The acceptance of the right to self-determination for Ukraine by the Soviet government in Russia resulted in a coming together of the Ukrainian and Russian working classes. It began to break down the suspicion which existed due to oppression of Great Russian chauvinism under Czarist Russia. However, the political counter-revolution of the Stalinist bureaucracy, with the chauvinistic and bureaucratic methods of the clique around Stalin, reversed this process. It led to increased suspicion and hostility toward the bureaucratic regime in the Kremlin under Stalin. Ukraine, where the Left Opposition enjoyed considerable support, suffered some of the worst of Stalin’s purges. Millions died having suffered persecution, forced collectivisation and starvation. This left a terrible scar in the minds of the Ukrainian people. The changed situation under Stalin led Trotsky, in 1939, to advocate an independent socialist Soviet Ukraine, as part of a struggle to overthrow the Stalinist bureaucracy and re-establish a workers’ democracy.
In his piece, “Ukraine: Outlines of a Marxist position”, Paul Mason is silent on the historical context of the national question in Ukraine (yet it is rich with lessons for today’s conflict). Mason has nothing to say on another aspect of the current situation – the democratic rights of the ethnic Russian population, a majority of whom are concentrated in the east of the country, and other minorities.
The conflict in the self-proclaimed Donetsk and Luhansk ‘People’s Republics’ has claimed over 15,000 lives since Russian backed separatist fighters seized government buildings in 2014, and fighting broke out between the military forces in Donetsk and Luhansk and the far-right nationalist Ukrainian militias and Ukrainian state forces.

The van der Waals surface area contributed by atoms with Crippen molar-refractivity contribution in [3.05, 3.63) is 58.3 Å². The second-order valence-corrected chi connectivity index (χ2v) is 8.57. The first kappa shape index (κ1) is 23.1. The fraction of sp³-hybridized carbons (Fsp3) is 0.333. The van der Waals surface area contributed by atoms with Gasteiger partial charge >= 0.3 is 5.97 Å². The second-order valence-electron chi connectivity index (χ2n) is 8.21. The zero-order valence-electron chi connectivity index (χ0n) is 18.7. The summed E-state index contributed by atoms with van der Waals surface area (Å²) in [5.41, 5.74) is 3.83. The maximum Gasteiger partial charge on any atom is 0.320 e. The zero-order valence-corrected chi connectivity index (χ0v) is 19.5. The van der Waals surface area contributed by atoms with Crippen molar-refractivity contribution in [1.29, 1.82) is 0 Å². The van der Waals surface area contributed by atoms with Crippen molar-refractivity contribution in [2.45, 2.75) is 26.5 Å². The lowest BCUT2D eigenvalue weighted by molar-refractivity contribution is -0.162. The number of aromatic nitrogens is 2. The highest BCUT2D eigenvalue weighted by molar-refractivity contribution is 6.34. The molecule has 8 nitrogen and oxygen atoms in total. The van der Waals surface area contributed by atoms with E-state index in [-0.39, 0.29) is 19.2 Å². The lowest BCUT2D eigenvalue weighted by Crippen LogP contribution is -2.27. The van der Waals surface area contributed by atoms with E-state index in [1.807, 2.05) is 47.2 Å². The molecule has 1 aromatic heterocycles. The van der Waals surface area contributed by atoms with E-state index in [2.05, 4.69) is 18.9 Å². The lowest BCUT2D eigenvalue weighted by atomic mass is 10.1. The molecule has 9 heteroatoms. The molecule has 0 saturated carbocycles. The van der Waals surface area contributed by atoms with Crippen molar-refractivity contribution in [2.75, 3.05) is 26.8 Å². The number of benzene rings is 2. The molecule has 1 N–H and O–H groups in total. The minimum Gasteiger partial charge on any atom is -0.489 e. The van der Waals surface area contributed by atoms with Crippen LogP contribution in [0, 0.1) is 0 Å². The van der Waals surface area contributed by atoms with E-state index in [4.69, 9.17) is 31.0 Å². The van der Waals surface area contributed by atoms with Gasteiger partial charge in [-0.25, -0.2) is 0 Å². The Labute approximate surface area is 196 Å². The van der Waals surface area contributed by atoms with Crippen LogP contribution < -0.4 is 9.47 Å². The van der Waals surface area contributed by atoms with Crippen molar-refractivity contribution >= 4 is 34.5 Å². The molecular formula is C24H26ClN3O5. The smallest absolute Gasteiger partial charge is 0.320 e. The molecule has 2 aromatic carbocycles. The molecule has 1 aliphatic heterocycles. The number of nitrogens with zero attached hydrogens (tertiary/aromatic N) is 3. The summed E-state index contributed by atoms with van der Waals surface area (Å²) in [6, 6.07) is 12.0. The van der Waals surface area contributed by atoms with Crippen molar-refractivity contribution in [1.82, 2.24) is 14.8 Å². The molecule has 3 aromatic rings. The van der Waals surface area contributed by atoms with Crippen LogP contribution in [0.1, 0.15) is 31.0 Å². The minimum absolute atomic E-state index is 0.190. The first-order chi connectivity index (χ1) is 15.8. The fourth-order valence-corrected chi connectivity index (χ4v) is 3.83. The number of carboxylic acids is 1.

Ethnic Russians throughout Ukraine suffered repression by Ukrainian nationalists, including curtailment of their language rights. The peoples of these areas have also been used as pawns by Putin in his strategic aim of establishing and expanding Novorossiya.
The nationalist forces dominating these areas, mainly of a reactionary right-wing character, exploited the aspirations of the ethnic Russians who had suffered from oppression and discrimination by the Ukrainian nationalist regimes in Kyiv. In turn, they were also manipulated by Putin’s regime in Russia.
The aspirations of the people in these areas have not been allowed to be tested in a democratic manner by any of the forces involved. Some undoubtedly aspire to independence, with links with Russia, others to be a part of Russia, while some may possibly wish to remain within Ukraine. Since 2014, splits and divisions between the nationalist forces in Donetsk and Luhansk and the region and Moscow have taken place. It seemed that in crucial cities like Kharkiv, a majority of ethnic Russian sentiment for independence or joining the Russian Federation existed in 2014. The anti-Russian actions and sentiments of the Ukrainian regime fed the insecurity felt by the ethnic Russians and increased the appetite for independence or incorporation into Russia. However, the situation today is not clear and demographic changes in the population have taken place in the run-up to the current conflict.
Yet the people of these areas also have a democratic right to decide their future and the form of state or statelet they wish to establish, free from the bayonets of Putin’s Russia or Zelensky’s reactionary right-wing Ukrainian nationalist forces.
Silence on these questions is not a programme for Marxists.
A muddled characterisation of the war
The muddled analysis of “Outline of a Marxist Position” is revealed in Paul Mason’s characterization of the war. He graciously concedes, “There is an inter-imperialist aspect to this war…” but continues, “it is secondary to the overall systemic conflict it is part of”. It is, Mason claims, a “systemic” conflict between two allied capitalist dictatorships [Russia and China] and the liberal democratic West.
A systemic conflict? But all of the forces involved are capitalist, albeit of different forms. They are different forms of capitalist regimes, yes, but both are part of a capitalist system. Putin’s regime is a brutally authoritarian regime of a Mafia character, presiding over capitalist oligarchs. Another world power with a keen interest in the war, China, under Xi, is a vicious dictatorial regime, ruling over a particular form of state capitalism. Both regimes, however, are capitalist, as an economic and social system.
As for Western capitalism, what does Mason say? He accepts that it is not set in stone that it will remain forever “liberal democratic”. But he tells us that it is what it is, apart from the ‘extremes’ of Trump, Zemmour and Orban.